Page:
Romita revealed that he had an opportunity to work with Jack during 1948-1949 after applying to the Simon and Kirby studio; however, he said he lacked the confidence and did not pursue it. 
Many years later, when telling Kirby of this, Jack told John that he should have, that they really could’ve used him.

Lisa Kirby, from the audience, thanked everyone in the room for keeping her father’s memory alive and supporting his work. A gentleman from the audience mentioned the newly-formed Kirby museum and its need for members.

Lisa Kirby thanking the audience.


The Deluxe Edition of the FANTASTIC FOUR DVD will feature a bonus Kirby tribute piece with comments from several comics creators including Tim Sale and Barry Windsor-Smith. A portion of the tribute was shown at the panel.

Also shown to the crowd was an excerpt of a sales video starring Stan Lee that was shown to television stations to interest them in the original Marvel cartoons in the 1960s (those starring Captain America, Hulk, Iron Man, Sub-Mariner and Thor). Featured in the video were shots of spinning comic racks and close-ups of several Marvel comic covers of the time. Lee remarked that “for the first time in animation history”, the cartoons would contain artwork and stories by the same artists and writers of the comic books.

Evanier and Jack Kirby’s lawyer told the story of the only time Kirby sued anyone. In one of his opening monologues of the 1970s, Johnny Carson mentioned that an LA-area company had shown a 3-D horror movie (hosted by Elvira who was also a guest on the show at the time) and sold 3-D glasses at local stores for 99 cents. He held up a pair of the glasses to joke about the quality and price, but was apparently holding glasses that came with Kirby and Ray Zone’s comic, BATTLE FOR A THREE-DIMENSIONAL WORLD instead.

Carson read the glasses’ printed inscription to the audience: “Designed by Jack Kirby, king of the comics.” Mistaking the word “comics” as slang for “comedians”, Carson was unfamiliar with the name and sarcastically asked who Jack Kirby was; when sidekick Ed McMahon replied, “King of the comics”, Carson quipped, “King of the con-men as far as I’m concerned!” 
Kirby, who had been recuperating from a mild heart attack earlier, was devastated by this—his reputation, his name, meant everything to him. After contacting the lawyer, letters were sent and calls were made to NBC. The show had aired on a Friday and the following week Carson was on vacation. The next Monday upon Carson’s return, Johnny formally apologized to Kirby on the show. (Kirby was not a guest, unfortunately.) Jack also received a cash settlement. Both segments were shown to the enthusiastic crowd, with various “ooohs” and applause at the appropriate moments.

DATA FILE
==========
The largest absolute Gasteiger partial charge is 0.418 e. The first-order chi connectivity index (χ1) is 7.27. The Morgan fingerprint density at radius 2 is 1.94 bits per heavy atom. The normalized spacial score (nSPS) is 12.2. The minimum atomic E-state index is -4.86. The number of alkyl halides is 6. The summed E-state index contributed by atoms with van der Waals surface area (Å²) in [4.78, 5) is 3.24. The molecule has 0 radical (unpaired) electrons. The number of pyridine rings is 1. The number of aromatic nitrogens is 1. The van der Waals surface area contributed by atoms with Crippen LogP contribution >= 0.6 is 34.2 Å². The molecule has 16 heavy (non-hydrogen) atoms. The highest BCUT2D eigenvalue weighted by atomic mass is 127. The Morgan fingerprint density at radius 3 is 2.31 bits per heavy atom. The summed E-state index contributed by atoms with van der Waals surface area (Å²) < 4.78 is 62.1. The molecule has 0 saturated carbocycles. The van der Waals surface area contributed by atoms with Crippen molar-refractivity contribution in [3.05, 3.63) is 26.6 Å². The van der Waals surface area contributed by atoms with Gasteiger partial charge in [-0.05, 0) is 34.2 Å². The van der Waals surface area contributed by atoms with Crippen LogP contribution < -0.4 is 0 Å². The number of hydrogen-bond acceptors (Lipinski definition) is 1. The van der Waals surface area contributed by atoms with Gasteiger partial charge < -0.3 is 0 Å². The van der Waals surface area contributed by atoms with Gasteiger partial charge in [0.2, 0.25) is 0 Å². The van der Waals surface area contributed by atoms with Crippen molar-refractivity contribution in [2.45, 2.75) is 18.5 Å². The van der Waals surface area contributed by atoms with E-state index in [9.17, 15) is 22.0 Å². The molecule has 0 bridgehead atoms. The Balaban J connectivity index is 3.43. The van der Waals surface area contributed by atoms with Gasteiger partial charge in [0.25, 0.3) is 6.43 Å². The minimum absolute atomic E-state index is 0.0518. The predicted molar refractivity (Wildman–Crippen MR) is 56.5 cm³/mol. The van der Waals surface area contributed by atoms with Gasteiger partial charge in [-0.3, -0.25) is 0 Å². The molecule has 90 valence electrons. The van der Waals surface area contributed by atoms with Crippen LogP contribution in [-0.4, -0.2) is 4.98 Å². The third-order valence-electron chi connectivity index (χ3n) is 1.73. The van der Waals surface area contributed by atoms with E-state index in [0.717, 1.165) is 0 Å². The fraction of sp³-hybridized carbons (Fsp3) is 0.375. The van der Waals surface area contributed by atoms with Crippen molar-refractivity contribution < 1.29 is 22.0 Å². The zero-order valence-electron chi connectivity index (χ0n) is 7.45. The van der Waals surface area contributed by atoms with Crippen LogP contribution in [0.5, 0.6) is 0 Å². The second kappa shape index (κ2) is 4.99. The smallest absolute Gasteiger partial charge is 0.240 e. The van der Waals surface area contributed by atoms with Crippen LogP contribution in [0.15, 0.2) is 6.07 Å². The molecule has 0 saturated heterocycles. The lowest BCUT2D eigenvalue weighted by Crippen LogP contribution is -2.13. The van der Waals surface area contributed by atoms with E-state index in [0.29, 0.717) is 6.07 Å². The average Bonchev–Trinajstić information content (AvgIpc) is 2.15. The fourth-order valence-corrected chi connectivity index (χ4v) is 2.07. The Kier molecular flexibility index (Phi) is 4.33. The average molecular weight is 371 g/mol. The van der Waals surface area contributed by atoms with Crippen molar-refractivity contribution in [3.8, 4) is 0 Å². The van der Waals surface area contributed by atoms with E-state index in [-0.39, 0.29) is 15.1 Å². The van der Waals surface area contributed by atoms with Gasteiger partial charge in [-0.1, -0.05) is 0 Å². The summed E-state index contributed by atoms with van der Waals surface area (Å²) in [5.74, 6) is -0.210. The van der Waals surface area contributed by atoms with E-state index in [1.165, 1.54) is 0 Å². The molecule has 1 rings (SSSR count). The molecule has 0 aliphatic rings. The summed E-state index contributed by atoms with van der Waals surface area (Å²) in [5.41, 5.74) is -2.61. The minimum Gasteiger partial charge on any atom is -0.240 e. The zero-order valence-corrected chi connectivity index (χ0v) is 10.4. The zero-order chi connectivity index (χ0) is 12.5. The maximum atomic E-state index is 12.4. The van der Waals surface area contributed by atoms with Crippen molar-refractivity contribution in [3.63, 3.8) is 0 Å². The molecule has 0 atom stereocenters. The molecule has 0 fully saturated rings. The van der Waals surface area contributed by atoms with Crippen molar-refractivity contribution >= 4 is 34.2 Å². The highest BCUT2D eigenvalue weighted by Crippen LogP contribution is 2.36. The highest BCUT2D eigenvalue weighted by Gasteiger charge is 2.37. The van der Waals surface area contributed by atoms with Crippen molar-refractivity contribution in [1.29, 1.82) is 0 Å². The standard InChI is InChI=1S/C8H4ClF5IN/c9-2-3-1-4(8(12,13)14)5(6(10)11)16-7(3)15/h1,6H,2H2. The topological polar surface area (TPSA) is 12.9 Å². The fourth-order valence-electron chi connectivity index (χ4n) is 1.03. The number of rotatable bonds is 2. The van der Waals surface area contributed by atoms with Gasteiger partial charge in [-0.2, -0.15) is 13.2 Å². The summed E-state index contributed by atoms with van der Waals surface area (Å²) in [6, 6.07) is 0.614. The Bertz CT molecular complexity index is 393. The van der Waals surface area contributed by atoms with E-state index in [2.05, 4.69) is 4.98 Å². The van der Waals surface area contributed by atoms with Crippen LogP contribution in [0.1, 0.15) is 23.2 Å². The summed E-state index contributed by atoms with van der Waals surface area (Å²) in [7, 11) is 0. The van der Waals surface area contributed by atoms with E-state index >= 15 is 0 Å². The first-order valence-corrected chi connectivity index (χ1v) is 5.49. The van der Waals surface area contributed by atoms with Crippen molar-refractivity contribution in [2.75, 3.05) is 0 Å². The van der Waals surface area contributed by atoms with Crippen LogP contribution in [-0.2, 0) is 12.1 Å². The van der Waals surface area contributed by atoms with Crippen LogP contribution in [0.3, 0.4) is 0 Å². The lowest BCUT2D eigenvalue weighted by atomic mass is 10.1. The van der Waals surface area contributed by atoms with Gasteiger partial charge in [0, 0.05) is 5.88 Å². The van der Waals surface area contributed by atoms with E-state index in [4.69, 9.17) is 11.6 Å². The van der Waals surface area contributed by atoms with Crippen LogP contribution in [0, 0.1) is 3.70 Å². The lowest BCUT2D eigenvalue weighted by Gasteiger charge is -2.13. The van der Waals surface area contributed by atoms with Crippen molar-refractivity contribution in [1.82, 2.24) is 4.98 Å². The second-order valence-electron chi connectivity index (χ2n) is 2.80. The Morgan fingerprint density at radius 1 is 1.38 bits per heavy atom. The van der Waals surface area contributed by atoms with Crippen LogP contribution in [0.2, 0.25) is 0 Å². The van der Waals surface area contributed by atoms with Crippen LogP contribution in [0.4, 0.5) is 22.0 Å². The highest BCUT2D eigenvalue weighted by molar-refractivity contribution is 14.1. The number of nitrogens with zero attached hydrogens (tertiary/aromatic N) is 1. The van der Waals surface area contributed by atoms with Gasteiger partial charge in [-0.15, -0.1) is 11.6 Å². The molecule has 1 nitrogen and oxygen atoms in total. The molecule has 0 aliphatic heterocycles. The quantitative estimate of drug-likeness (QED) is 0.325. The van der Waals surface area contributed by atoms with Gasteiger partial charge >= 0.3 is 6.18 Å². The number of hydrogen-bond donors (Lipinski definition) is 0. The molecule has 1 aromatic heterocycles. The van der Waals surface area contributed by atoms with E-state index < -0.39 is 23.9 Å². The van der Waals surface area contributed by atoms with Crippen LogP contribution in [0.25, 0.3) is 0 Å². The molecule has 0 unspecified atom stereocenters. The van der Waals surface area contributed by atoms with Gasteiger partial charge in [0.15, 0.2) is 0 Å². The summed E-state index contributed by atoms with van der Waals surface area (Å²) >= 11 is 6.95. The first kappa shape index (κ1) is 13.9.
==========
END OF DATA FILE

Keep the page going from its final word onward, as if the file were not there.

All in all, an informative and insightful bit of history on one of comicdom’s all-time greats.

Left: Johnny Carson tries on 3D glasses in a video where he unwittingly mocks the “King Of The Comics”, not realizing there was a real one named Kirby! Right: A certain Kirby collaborator who curiously has more hair now than he did in the ‘60s. Shades of William Shatner!

Thanks,As always, let me know what YOU think in the Comments section.


P.S.: Want a personal, original commission of your favorite Jack Kirby character? Or any other? Just ask Craig here!



Published by Mike Pascale

Mike is a freelance storyboardist, artist, writer, comic book/web comic creator, graphic designer, award-winning senior art director/copywriter, Kubert School alumnus, Spectrum Fantasy Art award-winner, guitarist/songwriter, future novelist and full-time, life-long comics fan, pop culture collector, and book hoarder. His creations include Bru-Hed™ (America’s favorite Blockhead™), The Game Buzz!™ weekly webcomic, Nasti: Monster Hunter™, Mikey Moo-Moo™ and more “™s” waiting to be unleashed from his crazy cranium.